Here’s something to remember: Studying and memorization are so inextricably linked that if you don’t have good memory skills, your studying will suffer dramatically. After all, how do you plan on scoring well on a test if you can’t remember the basic facts that are being tested? Many content exams (the Nursing Certification or Teacher Certification exams, for instance) require large amounts of memorization. The good news: there are many proven tips that will help improve your memory and therefore, your test scores, as well. Here are a few of the most important.
- Remember to repeat yourself. Repetition is one of the most important keys to memorizing any information. The brain remembers the things that it considers important. And when you repeat something to yourself over and over, your brain picks up on the cue and considers it important. Gradually, it starts committing that information to long-term memory.
- Remember to involve the right senses. You remember the senses, right? Sight, hearing, smell, touch and taste are how we experience the world around us. According to experts, everyone learns differently, with a different emphasis on the five senses. Some are visual learners (learn best by sight). Others are auditory (learn best by hearing). While others are tactile (learn by touch, taste and smell). If you’re primarily a visual learner, you need to do things such as read and re-read your text and your notes. Auditory learners will benefit from reading out loud to themselves, or taping themselves and playing back the recording. Tactile learners will benefit by getting involved. For instance, the very act of taking notes will help them remember.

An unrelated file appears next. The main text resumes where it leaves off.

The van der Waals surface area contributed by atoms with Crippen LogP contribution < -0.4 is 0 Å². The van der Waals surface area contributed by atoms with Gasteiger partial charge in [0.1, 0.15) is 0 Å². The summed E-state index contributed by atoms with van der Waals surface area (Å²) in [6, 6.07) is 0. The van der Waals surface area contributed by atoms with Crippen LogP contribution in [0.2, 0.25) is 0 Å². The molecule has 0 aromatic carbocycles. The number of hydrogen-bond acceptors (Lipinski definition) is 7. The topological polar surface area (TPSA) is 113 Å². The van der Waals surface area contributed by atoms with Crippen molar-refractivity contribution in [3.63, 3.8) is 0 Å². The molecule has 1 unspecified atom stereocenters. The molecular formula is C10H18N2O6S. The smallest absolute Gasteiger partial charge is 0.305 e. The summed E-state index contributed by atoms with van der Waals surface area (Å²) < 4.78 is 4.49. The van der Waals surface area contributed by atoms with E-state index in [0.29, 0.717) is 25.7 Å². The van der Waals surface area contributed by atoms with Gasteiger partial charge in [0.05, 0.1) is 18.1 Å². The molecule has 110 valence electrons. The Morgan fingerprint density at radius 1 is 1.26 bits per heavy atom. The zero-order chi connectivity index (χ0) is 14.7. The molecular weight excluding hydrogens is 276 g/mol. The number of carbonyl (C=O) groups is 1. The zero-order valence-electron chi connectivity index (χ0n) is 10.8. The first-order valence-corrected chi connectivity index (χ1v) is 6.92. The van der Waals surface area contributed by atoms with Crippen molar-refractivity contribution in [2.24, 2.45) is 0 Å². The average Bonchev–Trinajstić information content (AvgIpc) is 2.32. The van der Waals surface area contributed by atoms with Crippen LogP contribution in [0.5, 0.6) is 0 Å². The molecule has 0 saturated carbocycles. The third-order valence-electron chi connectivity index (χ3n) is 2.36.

- Remember to review often. It’s amazing how quickly you’ll forget information that you thought you’d memorize. The key is to go back after several days and weeks and review it.
- Remember to test your understanding. This key—that of understanding the material—is almost as important to remembering it as repetition is. Test yourself often. How? You can try teaching the concepts to someone else. Or write a couple paragraphs, as though you’re trying to teach it to someone else. Being forced to articulate what you’re learning makes you learn it on a thorough level, not just a shallow level.
There are hundreds of other tips that will help you improve your memory. However, most of them are some variation of these four strategies. Learn these, use these, and then feel free to adapt them to your own situation.
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